Research mathematicians work in a range of areas. Common employers include private or government research laboratories, commercial manufacturing companies and universities.

The work is varied but often involves proving deep and abstract theorems, developing mathematical descriptions (mathematical models) to explain or predict real phenomena and applying mathematical principles to identify trends in data sets.

Applied research can also contribute to the development of a commercial product or develop intelligence about business trends.

Research is undertaken into a diverse range of pure and applied maths including:

  • algebra;
  • analysis;
  • combinatorics;
  • differential equations;
  • dynamic systems;
  • geometry and topology;
  • fluid mechanics;
  • mathematical biology;
  • numerical analysis.

Collaboration with other scientists and people in commercial functions in industry is very common because the application of mathematics is so varied.


The work of a research mathematician varies depending on the area of employment.

Mathematicians in commercial organisations help to develop new products and provide an insight into business performance. They may be allocated specific projects or could be involved in all stages of the product, from concept to customer.

In academic and research organisations, projects are undertaken to develop the understanding of particular areas of maths. There are very few pure research posts in universities though and most research mathematicians have teaching responsibilities.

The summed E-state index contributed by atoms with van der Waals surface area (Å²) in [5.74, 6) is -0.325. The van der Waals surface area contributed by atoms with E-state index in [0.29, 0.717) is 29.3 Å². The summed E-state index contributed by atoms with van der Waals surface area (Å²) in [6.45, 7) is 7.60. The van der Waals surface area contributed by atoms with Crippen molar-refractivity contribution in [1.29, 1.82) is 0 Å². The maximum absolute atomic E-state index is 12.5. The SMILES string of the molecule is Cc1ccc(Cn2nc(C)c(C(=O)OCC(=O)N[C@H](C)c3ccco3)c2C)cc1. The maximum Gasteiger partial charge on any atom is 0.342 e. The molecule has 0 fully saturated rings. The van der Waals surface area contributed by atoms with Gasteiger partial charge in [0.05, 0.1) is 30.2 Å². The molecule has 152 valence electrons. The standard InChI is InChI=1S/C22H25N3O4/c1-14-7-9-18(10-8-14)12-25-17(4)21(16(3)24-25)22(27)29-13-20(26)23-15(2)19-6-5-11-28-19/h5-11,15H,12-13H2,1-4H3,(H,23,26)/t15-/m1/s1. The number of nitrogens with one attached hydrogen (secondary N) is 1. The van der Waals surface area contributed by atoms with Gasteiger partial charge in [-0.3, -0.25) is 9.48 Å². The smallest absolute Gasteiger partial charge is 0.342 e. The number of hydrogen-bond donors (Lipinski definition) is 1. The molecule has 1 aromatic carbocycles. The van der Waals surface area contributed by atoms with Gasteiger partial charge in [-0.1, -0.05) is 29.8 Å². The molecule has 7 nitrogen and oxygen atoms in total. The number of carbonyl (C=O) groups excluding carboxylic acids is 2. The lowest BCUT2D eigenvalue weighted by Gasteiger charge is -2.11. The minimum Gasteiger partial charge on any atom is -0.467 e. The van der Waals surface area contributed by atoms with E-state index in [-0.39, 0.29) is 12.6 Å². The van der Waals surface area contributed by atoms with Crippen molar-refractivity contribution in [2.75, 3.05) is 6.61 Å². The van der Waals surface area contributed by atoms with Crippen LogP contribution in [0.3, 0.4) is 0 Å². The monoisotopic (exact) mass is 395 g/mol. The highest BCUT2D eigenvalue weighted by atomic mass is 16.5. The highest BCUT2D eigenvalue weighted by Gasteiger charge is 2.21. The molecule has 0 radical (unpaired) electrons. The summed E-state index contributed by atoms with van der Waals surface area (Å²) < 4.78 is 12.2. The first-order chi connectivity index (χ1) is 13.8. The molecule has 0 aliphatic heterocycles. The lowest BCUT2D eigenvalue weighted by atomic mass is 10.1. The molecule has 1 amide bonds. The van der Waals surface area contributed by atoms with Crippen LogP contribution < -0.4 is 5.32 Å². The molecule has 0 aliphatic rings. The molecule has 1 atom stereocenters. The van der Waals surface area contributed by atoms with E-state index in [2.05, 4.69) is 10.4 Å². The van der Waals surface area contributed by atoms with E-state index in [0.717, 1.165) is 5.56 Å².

Although daily tasks vary they can typically include:

  • identifying solutions by learning and applying new methods, e.g. designing mathematical models that interpret data in a meaningful way;
  • keeping up to date with new mathematical developments and producing original mathematics research;
  • using specialist mathematical software such as Mathematica, Matlab or Mathcad or using software languages such as C/C++ to develop programs to perform mathematical functions;
  • presenting findings at group and departmental meetings, as well as to senior management;
  • attending, and sometimes presenting at, national and international scientific conferences and meetings in a particular field of interest;
  • meeting with clients throughout projects to discuss ideas and results;
  • advising clients on how to benefit from mathematical analysis, making recommendations based on these analyses;
  • writing applications for funding;
  • managing a research team (or group of research students in academic settings);
  • producing tailored solutions to business problems using innovative and existing methods as well as suggesting new ways to analyse data;
  • providing more sophisticated insights into available data;
  • sharing the implications of new research by producing regular reports on the development of work as well as writing original papers for publication in peer-reviewed scientific journals.